Once-in-a-lifetime circumstances have created a used car market with unprecedented prices. Supplies are low, and demand is at a record high. The news isn’t all bad, though. Recent trends in automotive pricing suggest used car shoppers may soon get relief from soaring prices.
A historic used car market
The used car market, like all other industries, was hit hard in 2020. Rental agencies sold off fleets that were once a significant source of pre-owned inventory. Superconductor shortages killed new car inventories, so owners are holding on to their pre-owned cars longer.
The demand for used cars is high while dealerships struggle to fill their sales lots. Buyers are frustrated with delays and missing features caused by chip shortages and turning to used options. The situation is a perfect storm to drive up prices to record highs.
The Federal Reserve has been carefully monitoring price inflation across the automotive industry. Prices are so high that buying new can cost less than buying used. Automotive search engine iseecars identified 16 cars from model years 2019 and 2020 that now sell for more than their original retail price.
Prices may start to come down in a few weeks
Even in a historic market, buyers can make some predictions based on trends. In June, wholesale used car prices dropped by 1.3%. While the percentage may not seem like much, it is the first drop in prices since December.
Wholesale prices typically lead retail by a month or two. The drop in June means buyers will see some savings around the end of July or the beginning of August. Shoppers who can hold off buying for another month should wait it out to benefit from this drop in prices.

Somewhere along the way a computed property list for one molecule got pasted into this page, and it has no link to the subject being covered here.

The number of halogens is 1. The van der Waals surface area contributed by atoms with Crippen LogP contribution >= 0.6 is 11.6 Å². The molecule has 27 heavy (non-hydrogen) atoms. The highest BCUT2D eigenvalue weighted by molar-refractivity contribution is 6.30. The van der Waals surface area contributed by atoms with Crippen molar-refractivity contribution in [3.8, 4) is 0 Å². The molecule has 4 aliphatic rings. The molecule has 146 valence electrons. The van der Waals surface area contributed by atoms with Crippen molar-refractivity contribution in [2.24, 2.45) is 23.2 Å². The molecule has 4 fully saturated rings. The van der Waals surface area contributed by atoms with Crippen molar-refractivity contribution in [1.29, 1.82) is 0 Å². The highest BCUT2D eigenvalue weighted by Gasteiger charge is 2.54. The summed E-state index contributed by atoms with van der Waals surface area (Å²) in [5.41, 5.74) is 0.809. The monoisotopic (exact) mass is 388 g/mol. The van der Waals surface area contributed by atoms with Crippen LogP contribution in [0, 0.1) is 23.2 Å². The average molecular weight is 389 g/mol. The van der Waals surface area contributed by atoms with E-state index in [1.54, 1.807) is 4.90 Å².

The market has been volatile over the last three months. Sales soared in spring and are now declining over the summer. Trade-in prices soared, encouraging new-car shoppers to fill in used inventory. This surge could mean lower costs in areas with high trade-in volumes.
There are still ways to get a fair price for a used car
The demand for used cars is high as inventories are at all-time lows. This is a seller’s market, and buyers need to have a strategy to get the best possible deal. There are some strategies used car shoppers can use to avoid paying inflated prices.
Private sales lack some of the protections of buying certified pre-owned, but they can spell huge savings. Avoiding dealerships means avoiding markup and fees. Budget-conscious used car shoppers should consider a carefully researched peer-to-peer sale.
When dealerships are the only option, there are still some ways to save. Choosing a less popular alternative can shave a little off the sticker price. Consider an older model, which is typically priced lower than a newer option. The age-old advice to buy in cash for a haggling advantage may see results, typically at private dealerships.
The most recent wholesale pricing numbers are good news for used car shoppers fatigued by sky-high prices. The market is finally seeing a slight decline in asking prices. In just a few weeks, buyers may see slight relief from current inflation.